Work - Reviews
Word Magazine, Interviewed by Kate Mossman, May 2009
As a piece of literature Alain de Botton’s new book, The Pleasures And Sorrows Of Work, is almost impossible to categorise. It’s a forensic examination of the workings of nine modern industries (he follows a single tuna fish from the moment it’s hauled out of the sea in the Maldives to the housewife who picks it up from Sainsbury’s in a tin). It features passages of imaginative prose as powerful as anything by Charles Dickens or George Orwell and explores the notion that people rarely feel connected to what they do for a living – toil away for an entire lifetime in careers they may have chosen in a flash at the age of 16.
The Spectator, Reviewed by William Leith, 22nd April 2009
In Aristotle’s time, de Botton tells us, people thought that one could only be happy if one did not work. ‘For the Greek philosopher, financial need placed one on a par with slaves and animals.’ But then things changed — as we became progressively industrialised, so work became more exalted. Catholics had thought holiness could only come from prayer and contemplation; Protestants, with their work ethic, thought that work itself had intrinsic value. These days, our economy depends on a high level of specialisation. People spend their lives doing weird things. How, de Botton wonders, do they cope? More...
New Statesman, Reviewed by John Gray, April 16th, 2009
There is a story about an aged playboy who, when a conversation with a friend is interrupted by a telephone call, asks incredulously: “You mean, when that thing rings, you answer it?” Few people have ever been able to afford to be so insouciant: for nearly everyone, work is a burden from which there is no escape. Still, the playboy’s reaction is not as flippant as it might seem. If most people’s everyday experience is the test, it is the idea that work is the chief route to personal fulfilment that seems frivolous. More...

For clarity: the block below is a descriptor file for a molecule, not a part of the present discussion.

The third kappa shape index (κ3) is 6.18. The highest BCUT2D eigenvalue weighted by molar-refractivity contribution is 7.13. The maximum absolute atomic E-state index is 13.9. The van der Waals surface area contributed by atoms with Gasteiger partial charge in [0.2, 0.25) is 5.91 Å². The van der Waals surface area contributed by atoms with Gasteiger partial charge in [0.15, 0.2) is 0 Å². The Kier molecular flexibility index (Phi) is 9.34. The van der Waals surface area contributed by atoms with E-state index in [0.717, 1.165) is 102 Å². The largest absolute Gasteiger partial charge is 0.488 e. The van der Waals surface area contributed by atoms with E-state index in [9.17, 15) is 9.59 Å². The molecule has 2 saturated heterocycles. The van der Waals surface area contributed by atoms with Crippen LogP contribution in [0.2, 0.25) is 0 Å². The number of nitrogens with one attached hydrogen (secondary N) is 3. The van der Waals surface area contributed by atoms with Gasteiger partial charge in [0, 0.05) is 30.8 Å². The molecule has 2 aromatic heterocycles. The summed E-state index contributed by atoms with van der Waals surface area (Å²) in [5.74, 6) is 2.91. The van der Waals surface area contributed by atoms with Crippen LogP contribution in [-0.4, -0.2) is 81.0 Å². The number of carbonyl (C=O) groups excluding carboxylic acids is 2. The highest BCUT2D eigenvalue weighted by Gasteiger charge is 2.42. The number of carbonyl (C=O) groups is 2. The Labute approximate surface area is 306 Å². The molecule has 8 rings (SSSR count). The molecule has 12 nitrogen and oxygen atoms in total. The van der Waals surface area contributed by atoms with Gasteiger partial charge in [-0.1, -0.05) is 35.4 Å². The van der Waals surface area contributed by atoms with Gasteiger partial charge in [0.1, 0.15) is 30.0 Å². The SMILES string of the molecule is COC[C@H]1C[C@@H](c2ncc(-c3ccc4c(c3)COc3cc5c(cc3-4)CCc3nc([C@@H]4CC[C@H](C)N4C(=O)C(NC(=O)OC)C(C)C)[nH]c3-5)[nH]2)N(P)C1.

Publisher's Weekly, Review published April 12th, 2009
This pensive study explores work not as an economic or sociological phenomenon but as an existential predicament. Observing an eclectic sample of workers, from fishermen to a CEO of an accounting firm, de Botton (How Proust Can Change Your Life) counterposes “the expansive intelligence” embodied in vast business organizations with the blinkered routines of their human cogs and finds that tension rife with philosophical conundrums. More...
The Australian, Review